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How A Photo Of Rival Soccer Fans Became 'A Symbol Of Unity' In Chile08:34
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Antonino Valenzuela, Raul Henriquez, Gonzalo Fuentealba and Cristian Cespedes never expected to be taking a photo together. (Paige Sutherland)
Antonino Valenzuela, Raul Henriquez, Gonzalo Fuentealba and Cristian Cespedes never expected to be taking a photo together. (Paige Sutherland)

On Oct. 18, a social uprising began in Chile over the rising cost of living and economic inequality. Since that day, hundreds of protests have taken place nationwide.

And six days after the protests began, four strangers stopped in the middle of a crowded street in a small town outside Santiago to pose together for a photo.

"It was something unnatural," says Antonino Valenzuela, one of the four strangers. "Because, when you walk in the street, unless you see a famous person you say, 'Can we take a photo?' But we are not famous. And just because we were wearing different shirts, this happened."

To understand this moment, we first need to know that most people in Chile, like Antonino, are huge fans of fútbol — or soccer, as we call it in the States.

Culture Of Fandom And Rivalries

"On Saturday and Sunday in my house we watch around — I don't know — around 10 matches," Antonino says. "In my house, my mother doesn't like fútbol — or doesn't enjoy fútbol, at least. My mother is not very happy with that situation, because we kidnap the TV for us."

And let's just say Antonino's family takes fútbol pretty seriously.

"I remember once that my father took a sofa, and he threw it through the window, because Chile lost the match at the last minute," Antonino says. "So we are very [big] fan[s] of fútbol."

Fans of Chile at the 2019 Copa América tournament. (Almeida/AFP/Getty Images)
Fans of Chile at the 2019 Copa América tournament. (Almeida/AFP/Getty Images)

Although Antonino watches a lot of different matches, his true loyalty belongs to one team only.

"I support Colo-Colo, the biggest team of Chile. The most popular, of course," he says. "It’s fun for me to fight or argue with other people from other teams, because I have the argument: 'My team is the biggest one. My team have won more than yours.' And it's very fun for me, that game."

Colo-Colo's biggest rival is also based in Santiago: Universidad de Chile, the second biggest club in the country.

"This fanaticism starts in elementary school, where we all play fútbol during recess," says Raul Henriquez. "And the matches are always Universidad de Chile versus Colo-Colo."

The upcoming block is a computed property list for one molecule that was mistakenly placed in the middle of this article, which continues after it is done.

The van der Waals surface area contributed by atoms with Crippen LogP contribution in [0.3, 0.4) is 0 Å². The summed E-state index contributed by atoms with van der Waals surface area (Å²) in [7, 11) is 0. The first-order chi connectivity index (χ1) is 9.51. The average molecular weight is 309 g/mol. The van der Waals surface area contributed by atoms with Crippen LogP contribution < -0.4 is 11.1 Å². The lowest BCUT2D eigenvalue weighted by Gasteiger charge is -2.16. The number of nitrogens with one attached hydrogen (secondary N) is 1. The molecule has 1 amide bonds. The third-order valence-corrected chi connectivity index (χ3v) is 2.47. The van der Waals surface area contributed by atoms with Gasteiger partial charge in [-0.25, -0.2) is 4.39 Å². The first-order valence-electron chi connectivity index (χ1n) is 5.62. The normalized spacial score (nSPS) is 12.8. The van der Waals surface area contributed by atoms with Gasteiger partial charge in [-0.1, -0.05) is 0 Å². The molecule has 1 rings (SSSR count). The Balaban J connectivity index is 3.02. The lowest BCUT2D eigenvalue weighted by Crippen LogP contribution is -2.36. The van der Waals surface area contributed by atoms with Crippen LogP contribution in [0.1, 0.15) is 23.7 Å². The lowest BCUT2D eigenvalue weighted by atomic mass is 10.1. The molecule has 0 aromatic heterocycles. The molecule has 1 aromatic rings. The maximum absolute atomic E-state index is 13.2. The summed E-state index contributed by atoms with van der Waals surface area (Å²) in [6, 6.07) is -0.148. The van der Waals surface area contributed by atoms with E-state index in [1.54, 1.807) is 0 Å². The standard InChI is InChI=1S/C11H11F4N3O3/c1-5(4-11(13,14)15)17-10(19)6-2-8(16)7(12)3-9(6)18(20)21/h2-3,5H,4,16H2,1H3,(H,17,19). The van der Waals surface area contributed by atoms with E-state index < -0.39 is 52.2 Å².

Raul works at a restaurant on the weekends, so he can’t make it to the stadium often. But he always makes sure to catch the highlights.

"I've always been a fan of Universidad de Chile, but I became particularly fanatic in the championships in 2010," Raul says. "Universidad de Chile, both nationally and internationally, did very well. They were champions here in Chile and South America, so this was a time of real ecstasy for all us U. fans."

"I remember once that my father took a sofa, and he threw it through the window, because Chile lost the match at the last minute."

Antonino Valenzuela

This rivalry between clubs is rooted in Chile's culture. If you support Colo-Colo, you basically have to hate Universidad de Chile ... and vice versa.

Gonzalo Fuentealba is a fan of Universidad Católica. His team’s rival?

"Everyone," he jokes. "All are rivals of Universidad Católica."

Gonzalo is a local music teacher.

"When my team loses I get very, very angry," Gonzalo says. "So, when I arrive to school on Monday after a loss, all my students are waiting in my classroom ready to tease me."

'I Will Never Go Back'

Sometimes, it's more than teasing.

"I remember that once I went to my grandparents' house, because I wanted to watch a football match," Antonino recalls, "and I went there with my Colo-Colo jersey. And I didn’t think that I was going to walk in the streets in a place where there are many, many, many Universidad de Chile fans. And they were very aggressive with me. They tried to hit me just because I was wearing a Colo-Colo jersey, so I had to run away, escape. And it was a very scary situation."